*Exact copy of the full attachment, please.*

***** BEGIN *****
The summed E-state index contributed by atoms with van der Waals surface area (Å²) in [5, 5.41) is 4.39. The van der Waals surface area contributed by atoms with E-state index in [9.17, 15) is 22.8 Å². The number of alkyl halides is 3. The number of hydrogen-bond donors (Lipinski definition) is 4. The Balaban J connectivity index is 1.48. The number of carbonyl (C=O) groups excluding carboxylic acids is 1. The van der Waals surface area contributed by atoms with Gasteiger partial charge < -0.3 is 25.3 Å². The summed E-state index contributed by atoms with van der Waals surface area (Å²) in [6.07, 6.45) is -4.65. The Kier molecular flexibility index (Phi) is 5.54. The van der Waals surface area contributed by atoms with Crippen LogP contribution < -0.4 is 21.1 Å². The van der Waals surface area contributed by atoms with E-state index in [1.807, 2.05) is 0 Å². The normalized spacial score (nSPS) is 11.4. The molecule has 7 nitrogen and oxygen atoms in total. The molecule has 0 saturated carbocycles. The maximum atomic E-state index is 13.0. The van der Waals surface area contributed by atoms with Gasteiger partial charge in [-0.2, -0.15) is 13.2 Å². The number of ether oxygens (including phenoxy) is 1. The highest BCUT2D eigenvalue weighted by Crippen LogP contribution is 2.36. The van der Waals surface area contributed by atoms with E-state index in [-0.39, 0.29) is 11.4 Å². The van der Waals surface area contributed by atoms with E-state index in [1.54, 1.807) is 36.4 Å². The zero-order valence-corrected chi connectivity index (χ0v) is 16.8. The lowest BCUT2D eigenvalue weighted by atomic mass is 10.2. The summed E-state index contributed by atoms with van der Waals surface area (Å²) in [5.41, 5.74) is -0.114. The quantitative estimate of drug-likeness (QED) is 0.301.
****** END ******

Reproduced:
The summed E-state index contributed by atoms with van der Waals surface area (Å²) in [5, 5.41) is 4.39. The van der Waals surface area contributed by atoms with E-state index in [9.17, 15) is 22.8 Å². The number of alkyl halides is 3. The number of hydrogen-bond donors (Lipinski definition) is 4. The Balaban J connectivity index is 1.48. The number of carbonyl (C=O) groups excluding carboxylic acids is 1. The van der Waals surface area contributed by atoms with Gasteiger partial charge < -0.3 is 25.3 Å². The summed E-state index contributed by atoms with van der Waals surface area (Å²) in [6.07, 6.45) is -4.65. The Kier molecular flexibility index (Phi) is 5.54. The van der Waals surface area contributed by atoms with Crippen LogP contribution < -0.4 is 21.1 Å². The van der Waals surface area contributed by atoms with E-state index in [1.807, 2.05) is 0 Å². The normalized spacial score (nSPS) is 11.4. The molecule has 7 nitrogen and oxygen atoms in total. The molecule has 0 saturated carbocycles. The maximum atomic E-state index is 13.0. The van der Waals surface area contributed by atoms with Gasteiger partial charge in [-0.2, -0.15) is 13.2 Å². The number of ether oxygens (including phenoxy) is 1. The highest BCUT2D eigenvalue weighted by Crippen LogP contribution is 2.36. The van der Waals surface area contributed by atoms with E-state index in [-0.39, 0.29) is 11.4 Å². The van der Waals surface area contributed by atoms with E-state index in [1.54, 1.807) is 36.4 Å². The zero-order valence-corrected chi connectivity index (χ0v) is 16.8. The lowest BCUT2D eigenvalue weighted by atomic mass is 10.2. The summed E-state index contributed by atoms with van der Waals surface area (Å²) in [5.41, 5.74) is -0.114. The quantitative estimate of drug-likeness (QED) is 0.301.